First of the series:
8 Strategies for Empowering your Nonprofit Board
Board members agree to join an organization because they want to be a part of delivering on its mission and purpose. When service expectations are clearly described to the board candidate, he or she will be empowered to provide greater scope of impact and influence on the institution’s mission and vision.
To maximize the impact of its organization, a good board sets appropriate expectations before a member begins his or her service as part of its communications strategy (see Empowering Board Members – Communicate). Before inviting new members to your board, or as a part of the invitation, share your expectations on
- Meeting attendance
- Service (such as on committees, community engagement, leadership)
- Participation outside of board meetings
- Term limits
This written description of the governing rules helps those who join understand the details of their service expectations. As a result, it is more likely they will honor the obligations of their commitment. Sharing governing rules at this time also makes it easier to hold a friendly accountability conversation should it become necessary.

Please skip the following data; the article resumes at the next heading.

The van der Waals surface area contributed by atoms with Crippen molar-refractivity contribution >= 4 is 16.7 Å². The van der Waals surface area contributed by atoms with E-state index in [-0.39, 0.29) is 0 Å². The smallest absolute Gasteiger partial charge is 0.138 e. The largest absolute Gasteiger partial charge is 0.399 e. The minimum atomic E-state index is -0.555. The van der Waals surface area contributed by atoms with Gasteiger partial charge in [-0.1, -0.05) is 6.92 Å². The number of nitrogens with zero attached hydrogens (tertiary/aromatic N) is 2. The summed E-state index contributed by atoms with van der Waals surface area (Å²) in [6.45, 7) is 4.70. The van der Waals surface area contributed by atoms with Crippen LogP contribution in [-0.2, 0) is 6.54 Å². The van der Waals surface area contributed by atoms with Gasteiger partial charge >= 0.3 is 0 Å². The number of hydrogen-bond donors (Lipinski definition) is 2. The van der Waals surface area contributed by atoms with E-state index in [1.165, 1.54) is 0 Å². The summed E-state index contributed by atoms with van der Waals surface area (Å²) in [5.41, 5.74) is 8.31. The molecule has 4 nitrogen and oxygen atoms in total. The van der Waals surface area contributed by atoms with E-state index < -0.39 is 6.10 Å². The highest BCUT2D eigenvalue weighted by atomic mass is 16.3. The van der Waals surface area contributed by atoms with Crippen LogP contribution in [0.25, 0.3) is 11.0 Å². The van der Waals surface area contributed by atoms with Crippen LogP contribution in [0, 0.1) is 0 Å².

One executive director shared that his organization holds lunchtime 90-minute sessions for potential board members where several board leaders lay out expectations of members. Only after this session are attendees asked if they want to join… or not. As a result, this organization has a highly effective board.
Your organization should follow a prescribed process for “on-boarding new members” that gives an overview of service expectations through new member orientation. Ideally, a training session, customized for the organization, should be mandatory for each new board member. The best organizations have a buddy system and/or mentors to help new members feel welcomed and a part of the team.
The issues of meeting attendance and giving are two areas where clear expectations are important.
All nonprofit boards have giving expectations. Setting a minimum amount is counterproductive. Asking all members to make a thoughtful gift is better. Another suggestion is to set an expectation that each board member makes the organization one of their top three giving priorities while they serve on the board.
Best practice continues to encourage physical attendance at board meetings whenever possible. To maximize attendance options, you may need to provide ways to virtually attend when it is not physically possible to attend. Teleconference or videoconference technology today is easy to access from mobile phone or computer, often free or very affordable, and allows those unable to attend otherwise to participate. Using technology is another way to help achieve board diversity (see Empowering Board Members – Embrace Diversity).
Make a successful start for your board members a part of your organization’s strategic plan. Contact us to learn how.